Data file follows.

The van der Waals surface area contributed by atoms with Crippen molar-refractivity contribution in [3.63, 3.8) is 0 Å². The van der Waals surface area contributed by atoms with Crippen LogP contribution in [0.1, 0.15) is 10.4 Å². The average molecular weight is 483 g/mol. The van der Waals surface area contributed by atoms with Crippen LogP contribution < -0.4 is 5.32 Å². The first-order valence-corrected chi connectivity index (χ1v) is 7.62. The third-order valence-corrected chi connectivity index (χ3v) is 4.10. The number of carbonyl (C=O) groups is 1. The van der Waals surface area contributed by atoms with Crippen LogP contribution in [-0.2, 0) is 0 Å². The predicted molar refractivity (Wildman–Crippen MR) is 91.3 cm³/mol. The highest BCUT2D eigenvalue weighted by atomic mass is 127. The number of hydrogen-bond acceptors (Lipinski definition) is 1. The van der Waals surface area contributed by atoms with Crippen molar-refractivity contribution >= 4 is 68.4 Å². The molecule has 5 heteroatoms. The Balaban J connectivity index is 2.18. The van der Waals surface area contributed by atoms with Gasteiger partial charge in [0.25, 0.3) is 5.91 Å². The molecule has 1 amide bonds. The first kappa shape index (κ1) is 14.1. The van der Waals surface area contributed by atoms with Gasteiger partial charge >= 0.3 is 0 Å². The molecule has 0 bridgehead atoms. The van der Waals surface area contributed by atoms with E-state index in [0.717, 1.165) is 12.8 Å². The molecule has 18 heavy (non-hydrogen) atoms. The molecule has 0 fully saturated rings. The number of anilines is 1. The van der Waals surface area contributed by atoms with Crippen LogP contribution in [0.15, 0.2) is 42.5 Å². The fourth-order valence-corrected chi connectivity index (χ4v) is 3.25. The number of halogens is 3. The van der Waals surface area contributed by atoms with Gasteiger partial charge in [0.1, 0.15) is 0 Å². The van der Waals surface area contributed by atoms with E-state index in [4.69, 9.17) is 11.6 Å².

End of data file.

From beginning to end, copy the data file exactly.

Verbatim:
The van der Waals surface area contributed by atoms with Crippen molar-refractivity contribution in [3.63, 3.8) is 0 Å². The van der Waals surface area contributed by atoms with Crippen LogP contribution in [0.1, 0.15) is 10.4 Å². The average molecular weight is 483 g/mol. The van der Waals surface area contributed by atoms with Crippen LogP contribution < -0.4 is 5.32 Å². The first-order valence-corrected chi connectivity index (χ1v) is 7.62. The third-order valence-corrected chi connectivity index (χ3v) is 4.10. The number of carbonyl (C=O) groups is 1. The van der Waals surface area contributed by atoms with Crippen LogP contribution in [-0.2, 0) is 0 Å². The predicted molar refractivity (Wildman–Crippen MR) is 91.3 cm³/mol. The highest BCUT2D eigenvalue weighted by atomic mass is 127. The number of hydrogen-bond acceptors (Lipinski definition) is 1. The van der Waals surface area contributed by atoms with Crippen molar-refractivity contribution >= 4 is 68.4 Å². The molecule has 5 heteroatoms. The Balaban J connectivity index is 2.18. The van der Waals surface area contributed by atoms with Gasteiger partial charge in [0.25, 0.3) is 5.91 Å². The molecule has 1 amide bonds. The first kappa shape index (κ1) is 14.1. The van der Waals surface area contributed by atoms with Gasteiger partial charge >= 0.3 is 0 Å². The molecule has 0 bridgehead atoms. The van der Waals surface area contributed by atoms with E-state index in [0.717, 1.165) is 12.8 Å². The molecule has 18 heavy (non-hydrogen) atoms. The molecule has 0 fully saturated rings. The number of anilines is 1. The van der Waals surface area contributed by atoms with Crippen LogP contribution in [0.15, 0.2) is 42.5 Å². The fourth-order valence-corrected chi connectivity index (χ4v) is 3.25. The number of halogens is 3. The van der Waals surface area contributed by atoms with Gasteiger partial charge in [0.1, 0.15) is 0 Å². The van der Waals surface area contributed by atoms with E-state index in [4.69, 9.17) is 11.6 Å².